For instance, getting 10 percent off of a $100 flat screen creates a “sale price” of $90. That, plus applicable sales taxes, is charged to your new account that has a whopping 21 percent APR. Unless you pay off the entire balance when the first bill arrives, that discount will be costly. If you pay only the minimum monthly payment (in this case about $10) the price for that “sale” TV just jumped to about $107 the 31 days after you bought it. That’s $7 more than if you never opened the card and just paid the full non-promotional price. Now imagine that on a larger purchase amount, like $500, $1000 or more.

Many cards charge 22.9 to 26.99 percent APR so that checkout ‘discount’ could cost you double – or more – than if you paid full price depending on how long it takes you to pay off the card’s balance.

“If you’ve read the disclosure statements and it looks like you’ll benefit from the card, then go ahead and apply. But don’t apply for a store credit card unless you make a vow to yourself that you’ll never carry a balance,” says Harzog.

Holiday gift cards – what you really need to know

The National Retail Federation says that during the holiday season, gift cards are not only the no. 1 most purchased item, but also the no. 1 most desired item. So let’s get the facts straight before you purchase more plastic.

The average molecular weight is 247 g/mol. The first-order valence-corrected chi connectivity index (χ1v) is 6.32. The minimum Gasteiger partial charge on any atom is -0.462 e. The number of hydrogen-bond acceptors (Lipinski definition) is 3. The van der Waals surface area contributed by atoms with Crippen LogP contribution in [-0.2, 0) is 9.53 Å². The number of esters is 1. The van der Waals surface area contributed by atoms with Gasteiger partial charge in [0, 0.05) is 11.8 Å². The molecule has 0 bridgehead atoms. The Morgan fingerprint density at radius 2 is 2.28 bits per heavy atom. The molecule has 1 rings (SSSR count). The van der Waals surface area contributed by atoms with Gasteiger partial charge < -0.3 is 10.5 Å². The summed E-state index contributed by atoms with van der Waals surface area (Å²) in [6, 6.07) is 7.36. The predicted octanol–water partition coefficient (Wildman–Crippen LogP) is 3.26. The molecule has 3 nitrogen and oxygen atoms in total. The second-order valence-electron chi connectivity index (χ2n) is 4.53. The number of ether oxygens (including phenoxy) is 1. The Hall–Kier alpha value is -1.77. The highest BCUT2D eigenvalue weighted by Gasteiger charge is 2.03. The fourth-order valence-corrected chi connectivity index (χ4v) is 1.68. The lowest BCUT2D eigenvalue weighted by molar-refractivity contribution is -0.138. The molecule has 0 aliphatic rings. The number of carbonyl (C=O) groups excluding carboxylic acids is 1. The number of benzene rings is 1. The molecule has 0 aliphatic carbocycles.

Rule #1: Know What They Really Want Or Else

My brother is easy. He likes Hollister or one of those trendy man-boutiques where a $100 gift card will barely cover the cost of a t-shirt. But if you’re buying for someone whose tastes are harder to identify, you can still go the gift card route. Gift cards come in a couple of forms: open-loop cards (those that are issued by a bank or credit card) or closed-loop cards (those issued by a retailer for use only with that particular retailer).

Open-loop cards are growing in popularity because they can be used at any store just like a credit or debit card; however, with that freedom may come additional fees and restrictions.

Rule #2: Ask About Fees

If you buy a retail card, don’t forget to ask about the hidden fees, although additional fees are more common with prepaid Visa, American Express and MasterCard gift cards.